But ultimately I think your point, getting all the data into the cloud data warehouse, that becomes the center of gravity from a data perspective. I think that just makes a ton of sense.

CS: Yeah, that makes sense. You had recently posted on a new operational flow for marketers based on the universal data layer. In the old world, you had marketing operations going as a funnel to the data warehouse and then a new world where you showed more of a circular flow between marketing operations and the data warehouse. I wanted to dive into that a little bit because you asked the question, “Is this where things are headed?”

SB: Flywheel Software is actually a great example of this, right?

You're accessing data from the cloud data warehouse and then you’re able to organize that and orchestrate that and then feed it out into the operational side of marketing. We're seeing this trend across the concept of composable CDPs, the space that has been known as reverse ETL. The reason ETL became popular is because we needed a way to get all this data into the warehouse. And then for years the only thing you would see hanging off the other side of the warehouse was perhaps an analytics tool?

Reverse ETL was this concept of saying,”let's not just pull stuff from these other tools. Let's be able to take it from the warehouse up back into those other tools.” But it's still new. Let's be honest, about two years ago there were very few people who were really actively talking about this.

But things take time, so I think there's still a very long adoption curve ahead of companies who don't even yet realize the data assets that they have available in their cloud data warehouse that are now accessible to what they can be doing in the marketing department.

CS: Yeah, it almost feels like it, it is reaching a tipping point where, kind of in your old world, the diagram with the funnel. Everybody was using it as a sync. They would put the data there for analytics. So they would just say, “Hey, it's, this is probably good to have. We should bring this email open, click data, and all this interaction data into the warehouse because I need to produce a report for my executive team and decide how I'm going to allocate my spend in the next quarter.” And so they would bring it there and just use it for visualization. And then all of a sudden everybody's like, “wait a second, we have a lot of data there. Maybe this is where the single source of truth for our customer data should sit. Can we actually use this to start experimenting faster and activate this out?”

It's almost like they're discovering what they did by virtue of building analytics in the warehouse. If you can activate it out again and orchestrate it and try experiments, then you can learn from them in the data warehouse, then try them again and then you get that loop effect.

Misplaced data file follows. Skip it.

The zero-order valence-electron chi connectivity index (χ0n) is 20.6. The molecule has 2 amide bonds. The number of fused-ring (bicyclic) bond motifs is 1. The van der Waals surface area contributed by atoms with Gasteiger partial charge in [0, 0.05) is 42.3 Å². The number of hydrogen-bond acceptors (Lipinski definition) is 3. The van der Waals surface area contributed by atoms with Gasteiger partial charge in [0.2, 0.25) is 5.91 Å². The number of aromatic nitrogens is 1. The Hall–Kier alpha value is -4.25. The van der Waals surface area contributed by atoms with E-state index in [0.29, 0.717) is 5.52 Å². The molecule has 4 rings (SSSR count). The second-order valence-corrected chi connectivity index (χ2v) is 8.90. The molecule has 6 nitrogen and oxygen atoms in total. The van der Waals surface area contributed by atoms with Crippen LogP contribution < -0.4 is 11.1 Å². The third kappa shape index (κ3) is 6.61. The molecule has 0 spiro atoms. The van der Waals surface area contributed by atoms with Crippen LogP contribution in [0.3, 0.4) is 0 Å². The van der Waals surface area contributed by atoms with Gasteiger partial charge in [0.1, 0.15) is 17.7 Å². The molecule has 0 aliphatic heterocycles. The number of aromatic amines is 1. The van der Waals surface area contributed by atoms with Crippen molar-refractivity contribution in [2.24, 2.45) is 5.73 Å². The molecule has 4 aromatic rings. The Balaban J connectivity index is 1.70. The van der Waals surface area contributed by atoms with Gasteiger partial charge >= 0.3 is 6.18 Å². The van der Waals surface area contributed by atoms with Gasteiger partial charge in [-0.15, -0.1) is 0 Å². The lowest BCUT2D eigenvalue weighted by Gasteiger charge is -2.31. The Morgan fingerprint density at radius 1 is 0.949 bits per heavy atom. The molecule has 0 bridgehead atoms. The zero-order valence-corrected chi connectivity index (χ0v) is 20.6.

Moving on from the data layer, I wanted to dive into generative AI. One of the things I really wanted to dive into was the second order effects of generative AI and how this plays out in marketing. And you had recently posted something about, essentially the buyers and sellers getting further apart and there almost being this conflict of – you start with, “hey, sellers can just create more content faster and it becomes really good.” The content that you're showing in marketing to your buyers, generative AI can help with that. 

But then you started looking downfield: what does that mean long term? Do the buyers then have AI reviewing the content and telling them what to buy? I’m curious, how do you see us getting there and what does that world look like?

SB: And the disclaimer on all of this needs to be we are entering uncharted territory. So many of the dynamics here around AI at this point are what you'd call exponential in nature. And it's just really hard to predict the interplay between all these things. That being said, if we take maybe just this one simple case: if you believe AI is going to –by at least an order of magnitude–expand the amount of content that gets created, and again, probably actually really good, highly personalized content.

We've been talking about this in marketing for like 25 years, the dream of one-to-one personalization. It's here. And an enormous amount of it can be automated.

Okay. That all sounds good. Until you put on your buyer's hat. And now, I don't know how much email you get flooding into your inbox. I get a few messages myself every week. I think there'll be a ton of magic moments that happen for people, with AI where they think “That's incredible, that's perfect. That's a great message.”

But when the volume of those messages rises… We just only have so much time. So very quickly, I think buyers are going to need to have strategies for navigating this. And I think a very plausible direction to that is that increasingly buyers will have their own AI tools. You can completely imagine a Gen AI, Chat GPT layer on top of your Gmail or your Outlook that says, “I've just gone through the 500 messages you received today and here's my shortened summary of what you probably will want to pay attention to.” And that email reading algorithm is an algorithm that's trying to serve YOU, not an algorithm on the other seller side.

It's your own SEO essentially, and sellers need to optimize for your SEO. And so they're going to need AI agents to be able to optimize for all those different folks' SEO.

CS: I know we're about 20 years ahead here, but it is interesting that it kind of does break down the SEO problem where you're optimizing for hundreds of thousands of people's own search engine optimization.